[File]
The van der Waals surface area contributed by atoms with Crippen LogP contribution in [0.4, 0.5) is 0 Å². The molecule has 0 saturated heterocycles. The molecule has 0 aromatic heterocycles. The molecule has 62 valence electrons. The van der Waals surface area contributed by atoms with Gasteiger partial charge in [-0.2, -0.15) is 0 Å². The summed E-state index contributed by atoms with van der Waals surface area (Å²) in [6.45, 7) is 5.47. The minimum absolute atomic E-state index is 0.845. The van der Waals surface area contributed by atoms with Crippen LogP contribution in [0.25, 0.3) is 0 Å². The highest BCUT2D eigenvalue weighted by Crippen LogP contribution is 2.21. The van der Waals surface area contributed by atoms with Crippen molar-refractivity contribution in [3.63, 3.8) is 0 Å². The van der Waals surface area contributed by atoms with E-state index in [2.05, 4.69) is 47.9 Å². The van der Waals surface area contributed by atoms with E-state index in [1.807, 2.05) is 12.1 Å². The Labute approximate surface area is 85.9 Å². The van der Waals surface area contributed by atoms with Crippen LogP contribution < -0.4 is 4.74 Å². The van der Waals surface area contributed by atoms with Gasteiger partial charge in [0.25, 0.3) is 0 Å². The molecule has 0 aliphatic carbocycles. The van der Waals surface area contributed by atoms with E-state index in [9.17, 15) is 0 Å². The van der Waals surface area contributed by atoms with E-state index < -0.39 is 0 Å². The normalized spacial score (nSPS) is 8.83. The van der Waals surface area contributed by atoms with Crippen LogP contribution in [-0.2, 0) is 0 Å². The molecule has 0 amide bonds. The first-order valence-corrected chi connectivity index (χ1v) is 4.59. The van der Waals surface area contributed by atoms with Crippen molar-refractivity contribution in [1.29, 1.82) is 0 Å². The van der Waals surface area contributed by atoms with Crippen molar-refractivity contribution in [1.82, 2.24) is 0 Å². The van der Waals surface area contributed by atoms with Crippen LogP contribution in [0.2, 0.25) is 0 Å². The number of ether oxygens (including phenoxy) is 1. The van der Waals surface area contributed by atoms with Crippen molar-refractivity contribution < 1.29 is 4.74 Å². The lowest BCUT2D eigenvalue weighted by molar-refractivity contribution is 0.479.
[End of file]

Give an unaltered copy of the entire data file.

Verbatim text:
The van der Waals surface area contributed by atoms with Crippen LogP contribution in [0.4, 0.5) is 0 Å². The molecule has 0 saturated heterocycles. The molecule has 0 aromatic heterocycles. The molecule has 62 valence electrons. The van der Waals surface area contributed by atoms with Gasteiger partial charge in [-0.2, -0.15) is 0 Å². The summed E-state index contributed by atoms with van der Waals surface area (Å²) in [6.45, 7) is 5.47. The minimum absolute atomic E-state index is 0.845. The van der Waals surface area contributed by atoms with Crippen LogP contribution in [0.25, 0.3) is 0 Å². The highest BCUT2D eigenvalue weighted by Crippen LogP contribution is 2.21. The van der Waals surface area contributed by atoms with Crippen molar-refractivity contribution in [3.63, 3.8) is 0 Å². The van der Waals surface area contributed by atoms with E-state index in [2.05, 4.69) is 47.9 Å². The van der Waals surface area contributed by atoms with E-state index in [1.807, 2.05) is 12.1 Å². The Labute approximate surface area is 85.9 Å². The van der Waals surface area contributed by atoms with Crippen LogP contribution < -0.4 is 4.74 Å². The van der Waals surface area contributed by atoms with Gasteiger partial charge in [0.25, 0.3) is 0 Å². The molecule has 0 aliphatic carbocycles. The van der Waals surface area contributed by atoms with E-state index in [9.17, 15) is 0 Å². The van der Waals surface area contributed by atoms with E-state index < -0.39 is 0 Å². The normalized spacial score (nSPS) is 8.83. The van der Waals surface area contributed by atoms with Crippen LogP contribution in [-0.2, 0) is 0 Å². The molecule has 0 amide bonds. The first-order valence-corrected chi connectivity index (χ1v) is 4.59. The van der Waals surface area contributed by atoms with Crippen molar-refractivity contribution in [1.29, 1.82) is 0 Å². The van der Waals surface area contributed by atoms with Crippen molar-refractivity contribution in [1.82, 2.24) is 0 Å². The van der Waals surface area contributed by atoms with Crippen LogP contribution in [0.2, 0.25) is 0 Å². The number of ether oxygens (including phenoxy) is 1. The van der Waals surface area contributed by atoms with Crippen molar-refractivity contribution < 1.29 is 4.74 Å². The lowest BCUT2D eigenvalue weighted by molar-refractivity contribution is 0.479.